I believe that it’s exactly these types of experiences that make us better. Failure is the only way to learn how to do something more effectively next time. There is no chance for progress if one never makes a mistake and hence no chance to learn. I happen to be the type of person who dives right in and as such I often end up doing things three times before I get a successful result. Other people I know plan and plan and plan and then, finally, begin. By the time they’ve begun, I’ve already tried 3 different ways to do the same task and successfully achieved my goal. The important thing, however, is all the knowledge that I gained along the way – and that brings me precisely to my point.
Getting lemons and making lemonade
Because of this genetic defect in my personality, I’ve been fortunate to learn a great deal along the way – and because of this I’ve been the go-to guy when it comes to rescuing production disasters. I’ve saved hundreds of horrible corporate and industrial nightmares from complete failure. Without the experience of working through failures, I would have never had the ability to fix those situations. Generally, I believe, these failures have given me the confidence in my abilities to think on my feet. Unfortunately, the “red carpet” situation knocked me on my ass! But boy, oh boy did learn a ton! So the next time everything goes to hell and a hand basket, just remember how much you are learning while Rome burns – and start planning how to rebuild it! It takes courage to try something unique and creative, especially something that others are afraid to attempt – of course, we all know that Nietzsche says “that which does not kill us makes us stronger”.
Here’s some film festival links for those courageous moments in your creative life:
ps. Please don’t share my red carpet interview with too many people unless you plan on making a drinking game out of how many times I look goofy.
Kings of Content
The internet and social networks have created an unprecedented need for content. In particular, video content is poised as the future “king” of all content in the next 5 years. Current predictions estimate that 75% of all content on the internet will be video by 2015. So what does this have to do with drive-in movie theaters? Plenty, if you know your film history…
Hollingshead and Pennsauken NJ
In 1933, Camden resident Richard Hollingshead Jr. opened the first drive-in movie theater in Pennsauken New Jersey. It could accommodate 400 patrons and sported a 40 x 50 foot screen. Hollingshead charged $.25 per car and an additional $.25 per person. The effort lasted only three years, but spawned a slew of other similar operations across the nation. The second of which was Shankweiler’s Drive-in Theater in Orefield Pennsylvania.
No Budget, No Problem
I grew up near this establishment and had the pleasure of viewing lots and lots of cheap, fun, low budget fare here. Which brings me to my point. By the 1950’s, these venues generated an unprecedented demand for low cost content. Horror, comedy, exploitation and cult films became the main fare of drive-in theaters across the nation. Small studios and independent productions rose to the occasion – producing a wide array of wild, fun, creepy, and entertaining content at a very low cost – a new genre to fill the void that Hollywood could not possibly keep up with due to the relatively slow process of development and production required within the big studio system.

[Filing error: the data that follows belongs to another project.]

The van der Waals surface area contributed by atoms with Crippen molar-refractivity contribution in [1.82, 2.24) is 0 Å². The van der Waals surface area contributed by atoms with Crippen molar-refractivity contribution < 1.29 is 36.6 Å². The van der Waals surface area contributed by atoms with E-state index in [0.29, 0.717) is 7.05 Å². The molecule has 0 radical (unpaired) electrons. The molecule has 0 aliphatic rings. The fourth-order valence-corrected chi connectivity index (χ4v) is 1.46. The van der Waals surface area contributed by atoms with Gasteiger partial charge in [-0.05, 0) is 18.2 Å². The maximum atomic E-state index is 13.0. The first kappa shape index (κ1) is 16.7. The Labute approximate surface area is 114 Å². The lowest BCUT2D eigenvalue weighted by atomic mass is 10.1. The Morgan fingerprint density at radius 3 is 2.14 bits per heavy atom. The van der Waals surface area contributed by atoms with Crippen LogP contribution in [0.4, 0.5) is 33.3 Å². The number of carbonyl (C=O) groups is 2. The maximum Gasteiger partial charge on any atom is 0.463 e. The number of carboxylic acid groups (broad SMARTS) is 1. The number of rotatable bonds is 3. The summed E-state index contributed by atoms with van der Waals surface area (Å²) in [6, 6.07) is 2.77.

SkullDug Films to the Rescue
This is where Skulldug Films comes in – we’re planning on taking advantage of the huge need for low-cost content that the internet distribution networks have created. Just like the drive-in theaters of the 1950’s and 60’s, the web is a vast new venue, thirsting for content – low cost or free content – to fulfill a world-wide audience’s needs for entertainment. Disruptive technologies like new, high resolution cameras (RED, BlackMagic Design), DSLRs, and a host of desktop production tools whose price tags have become affordable enough to fit modest budgets, have made it possible to produce relatively high quality content with a very low budget threshold. Additionally, low-cost computing offers the horsepower to process higher resolution imagery than ever before. Quality productions can be achieved with little financial risk to investors for less than $100K. Big studios can’t produce content quick enough to hit emerging audience preferences before they fade. Only a small operation like SkullDug can react and move quickly enough to address the speed with which the internet and associated audiences are moving.
Small, Fast and Funky
SkullDug is well versed in the language of B movies. Hell, Roger Corman is my hero – campy and fun for the whole family, this type of content is the stuff I grew up with. I believe that a good story can withstand compromises in technical achievement. SkullDug prefers clever filmmaking to big budgets. We find it far more fulfilling to create engaging content on a shoestring. We’re happy to go where the big studios fear to tread – fast, funky, campy and above all else – fun! Stay tuned – we’re planning some fun projects – just give us some time to wring some innovative ideas from our skulls!
Thanks for reading,
ps. While we’re working, we’d like to pick your skulls regarding your favorite B movies from the 50s and 60s – share your top 5 low budget classics in the horror genre – here’s my list: